In contrast to the need to employ solute molality to calculate the effects of a non-volatile solute on changes in the freezing and boiling points of a solution, we can use solute molarity to calculate osmotic pressures.

    Note that the fraction \(n/V\) corresponds to the molarity (\(M\)) of a solution of a non-dissociating solute, or to twice the molarity of a totally-dissociated solute such as \(NaCl\). In this context, molarity refers to the summed total of the concentrations of all solute species. Hence, Equation \ref{8.4.3} can be expressed as

    \[\Pi =MRT \label{8.4.3B}\]

    Recalling that \(\Pi\) is the Greek equivalent of P, the re-arranged form \(\Pi V = nRT\) of the above equation should look familiar. Much effort was expended around the end of the 19th century to explain the similarity between this relation and the ideal gas law, but in fact, the Van’t Hoff equation turns out to be only a very rough approximation of the real osmotic pressure law, which is considerably more complicated and was derived after van 't Hoff's formulation. As such, this equation gives valid results only for extremely dilute ("ideal") solutions.

    According to the Van't Hoff equation, an ideal solution containing 1 mole of dissolved particles per liter of solvent at 0° C will have an osmotic pressure of 22.4 atm.

    Example \(\PageIndex{1}\)

    Sea water contains dissolved salts at a total ionic concentration of about 1.13 mol L–1. What pressure must be applied to prevent osmotic flow of pure water into sea water through a membrane permeable only to water molecules?


    This is a simple application of Equation \ref{8.4.3B}.

    \[ \begin{align*} \Pi &= MRT \\[4pt] &= (1.13\; mol /L)(0.0821\; L \,atm \,mol^{–1}\; K^{–1})(298\; K) \\[4pt] &= 27.6\; atm \end{align*}\]

    Molecular Weight Determination by Osmotic Pressure

    Since all of the colligative properties of solutions depend on the concentration of the solvent, their measurement can serve as a convenient experimental tool for determining the concentration, and thus the molecular weight, of a solute. Osmotic pressure is especially useful in this regard, because a small amount of solute will produce a much larger change in this quantity than in the boiling point, freezing point, or vapor pressure. even a 10–6 molar solution would have a measurable osmotic pressure. Molecular weight determinations are very frequently made on proteins or other high molecular weight polymers. These substances, owing to their large molecular size, tend to be only sparingly soluble in most solvents, so measurement of osmotic pressure is often the only practical way of determining their molecular weights.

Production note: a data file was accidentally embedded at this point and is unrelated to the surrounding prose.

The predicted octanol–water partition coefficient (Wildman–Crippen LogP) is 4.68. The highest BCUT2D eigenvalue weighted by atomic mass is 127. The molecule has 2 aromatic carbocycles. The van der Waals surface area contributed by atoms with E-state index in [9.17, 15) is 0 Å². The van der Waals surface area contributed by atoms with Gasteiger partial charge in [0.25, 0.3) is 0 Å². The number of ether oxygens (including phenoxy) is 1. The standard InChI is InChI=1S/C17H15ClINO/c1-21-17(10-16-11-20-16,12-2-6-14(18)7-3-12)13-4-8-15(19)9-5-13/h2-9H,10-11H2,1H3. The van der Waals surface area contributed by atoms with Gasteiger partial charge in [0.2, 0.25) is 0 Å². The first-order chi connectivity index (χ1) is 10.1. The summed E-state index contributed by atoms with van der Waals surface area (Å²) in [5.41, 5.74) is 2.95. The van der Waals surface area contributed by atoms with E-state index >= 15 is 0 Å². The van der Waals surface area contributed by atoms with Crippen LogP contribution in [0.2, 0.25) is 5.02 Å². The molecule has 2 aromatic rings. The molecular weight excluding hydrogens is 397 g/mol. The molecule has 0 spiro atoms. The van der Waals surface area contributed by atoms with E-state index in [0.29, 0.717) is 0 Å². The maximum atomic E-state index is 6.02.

Example \(\PageIndex{2}\): average molecular weight

    The osmotic pressure of a benzene solution containing 5.0 g of polystyrene per liter was found to be 7.6 torr at 25°C. Estimate the average molecular weight of the polystyrene in this sample.


    osmotic pressure:

    \[ \begin{align*} \Pi &= \dfrac{7.6\, torr}{760\, torr\, atm^{–1}} \\[4pt] &= 0.0100 \,atm \end{align*} \]

    Using the form of the van 't Hoff equation (Equation \ref{8.4.3}), PV = nRT, the number of moles of polystyrene is

    n = (0.0100 atm)(1 L) ÷ (0.0821 L atm mol–1 K–1)(298 K) = 4.09 x 10–4 mol

    Molar mass of the polystyrene:

    (5.0 g) ÷ (4.09 x 10–4 mol) = 12200 g mol–1.

    The experiment to demonstrate this is quite simple: pure solvent is introduced into one side of a cell that is separated into two parts by a semipermeable membrane. The polymer solution is placed in the other side, which is enclosed and connected to a manometer or some other kind of pressure gauge. As solvent molecules diffuse into the solution cell the pressure builds up; eventually this pressure matches the osmotic pressure of the solution and the system is in osmotic equilibrium. The osmotic pressure is read from the measuring device and substituted into the van’t Hoff equation to find the number of moles of solute.

    This page titled 8.5: Colligative Properties - Osmotic Pressure is shared under a CC BY 3.0 license and was authored, remixed, and/or curated by Stephen Lower via source content that was edited to the style and standards of the LibreTexts platform.